Monday, July 22, 2013

The English, they are a funny race

I've been reading three Englishmen in recent days, and, without purporting to analyze English character, I will say that each of these examples shows considerable wit, and that the wit cuts deeper than mere jokes.

The first is from a short story by Michael Gilbert:
"Mr. Behrens said, raising his voice a little, `If I were to lift my right hand a very well-trained dog, who has been approaching you quietly from the rear while we were talking, would have jumped for your throat.' 
 "The colonel smiled. `Your imagination does you credit. What happens if you lift your left hand? Does a genie appear from a bottle and carry me off?' 
"`If I raise my left hand,' said Mr. Behrens, `you will be shot dead.'  
 "And so saying, he raised it."
— "The Road to Damascus" 
The second is from a novel by John Lawton:
 "Interned, released, enlisted, trained and promoted all in less than three months. The insignia of rank barely tacked onto his sleeve. If the next promotion were as swift as the first he’d be a Flight Lieutenant by the end of the month. This had baffled Rod. He had tried to explain it to his father some time ago. ‘I said the obvious thing. “Are you sure I’m ready for this?” Sort of expecting the genial “Of course, old chap” by way of answer – and they said “Ready? Of course you’re not ready. Ready’s got bugger all to do with it. You’re thirty-three, man, you’ve held a pilot’s licence for ten years. We need people who can fly, people who can command a bit of authority, people who might look as though they know what they’re doing even if they don’t. You couldn’t grow a moustache, could you?’”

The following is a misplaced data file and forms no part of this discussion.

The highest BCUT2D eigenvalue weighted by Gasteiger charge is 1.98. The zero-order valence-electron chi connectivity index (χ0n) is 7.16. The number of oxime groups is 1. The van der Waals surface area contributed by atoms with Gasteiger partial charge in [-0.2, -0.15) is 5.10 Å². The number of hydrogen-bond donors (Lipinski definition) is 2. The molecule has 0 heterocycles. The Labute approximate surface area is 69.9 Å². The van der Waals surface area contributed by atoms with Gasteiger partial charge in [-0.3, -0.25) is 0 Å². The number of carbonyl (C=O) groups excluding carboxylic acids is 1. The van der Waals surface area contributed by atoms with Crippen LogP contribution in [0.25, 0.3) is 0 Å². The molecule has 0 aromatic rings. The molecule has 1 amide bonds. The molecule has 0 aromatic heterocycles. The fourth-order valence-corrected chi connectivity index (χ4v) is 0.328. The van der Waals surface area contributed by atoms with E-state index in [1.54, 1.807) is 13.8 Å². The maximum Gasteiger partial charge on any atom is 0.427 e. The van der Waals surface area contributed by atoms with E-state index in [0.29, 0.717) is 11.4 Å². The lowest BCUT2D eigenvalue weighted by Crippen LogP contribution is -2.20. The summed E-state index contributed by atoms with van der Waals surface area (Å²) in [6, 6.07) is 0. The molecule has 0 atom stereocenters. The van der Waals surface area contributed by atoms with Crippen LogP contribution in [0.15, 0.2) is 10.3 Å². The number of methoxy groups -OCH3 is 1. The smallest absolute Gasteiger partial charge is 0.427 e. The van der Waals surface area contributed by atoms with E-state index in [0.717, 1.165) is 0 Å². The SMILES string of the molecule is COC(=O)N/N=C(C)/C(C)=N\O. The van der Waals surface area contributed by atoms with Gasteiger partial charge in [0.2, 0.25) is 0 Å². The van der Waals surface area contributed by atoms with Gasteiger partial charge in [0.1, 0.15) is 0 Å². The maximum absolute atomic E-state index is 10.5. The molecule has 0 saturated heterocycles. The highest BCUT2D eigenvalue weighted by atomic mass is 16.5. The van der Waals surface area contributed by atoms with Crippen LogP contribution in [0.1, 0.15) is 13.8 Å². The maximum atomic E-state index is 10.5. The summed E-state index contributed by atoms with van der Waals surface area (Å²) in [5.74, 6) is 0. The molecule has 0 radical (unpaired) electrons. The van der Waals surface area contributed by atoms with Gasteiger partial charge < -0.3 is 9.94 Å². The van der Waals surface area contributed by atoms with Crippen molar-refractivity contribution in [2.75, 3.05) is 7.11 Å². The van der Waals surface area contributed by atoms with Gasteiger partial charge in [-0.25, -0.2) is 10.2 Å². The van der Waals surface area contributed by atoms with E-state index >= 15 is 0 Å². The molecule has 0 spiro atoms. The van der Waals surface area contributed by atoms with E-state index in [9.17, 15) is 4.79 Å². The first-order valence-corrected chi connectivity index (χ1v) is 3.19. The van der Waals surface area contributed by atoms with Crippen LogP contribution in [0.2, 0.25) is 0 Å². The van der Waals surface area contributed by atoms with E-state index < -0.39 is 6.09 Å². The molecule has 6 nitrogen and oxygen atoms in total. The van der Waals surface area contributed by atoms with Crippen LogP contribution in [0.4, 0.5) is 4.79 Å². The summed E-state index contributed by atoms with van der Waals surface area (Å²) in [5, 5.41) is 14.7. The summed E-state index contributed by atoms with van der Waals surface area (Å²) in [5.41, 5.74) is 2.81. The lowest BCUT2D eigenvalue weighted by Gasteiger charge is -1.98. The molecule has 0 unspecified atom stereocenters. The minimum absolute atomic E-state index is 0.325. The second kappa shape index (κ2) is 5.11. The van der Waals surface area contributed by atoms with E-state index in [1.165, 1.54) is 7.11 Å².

Bluffing Mr. Churchill 
The third is from a poem by Philip Larkin:
"Ah, were I courageous enough
To shout
Stuff your pension!
But I know, all too well, that’s the stuff
That dreams are made on:"
— "Toads" 
Aren't those fun?

© Peter Rozovsky 2013

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Blogger Dana King said...

I find myself watching and reading more British stuff all the time. As these examples show, whether it's humor or violence, or plot, the Brits seem to be willing to let the audience "get" it, and not beat us over the head to be sure we do. The deft, light, touch is far more entertaining.

July 22, 2013  
Blogger Peter Rozovsky said...

Thing is, this convergence of English writing is a coincidence. I didn't decide to read something English, it just happened, and I noticed certain qualities these examples happened to possess.

Of course, I'm sure there are dopey English writers, too. I just happened to choose three of the most intelligent of the bunch.

July 22, 2013  
Blogger Peter Rozovsky said...

Now I'll go look at your blog and see if I can dig up these Englishmen you've been reading.

July 22, 2013  
Blogger adrian mckinty said...


Larkin is like a cold shower of truth. With jokes.

Try Vers De Societe or This Be The Verse...both excellent and very funny.

July 23, 2013  
Blogger Peter Rozovsky said...

That sounds about right. That leap from resignation to jokes in "Toads," with just the barest stop at the self-reproach that I think other writers might have spent more time on, is wonderful.

July 23, 2013  

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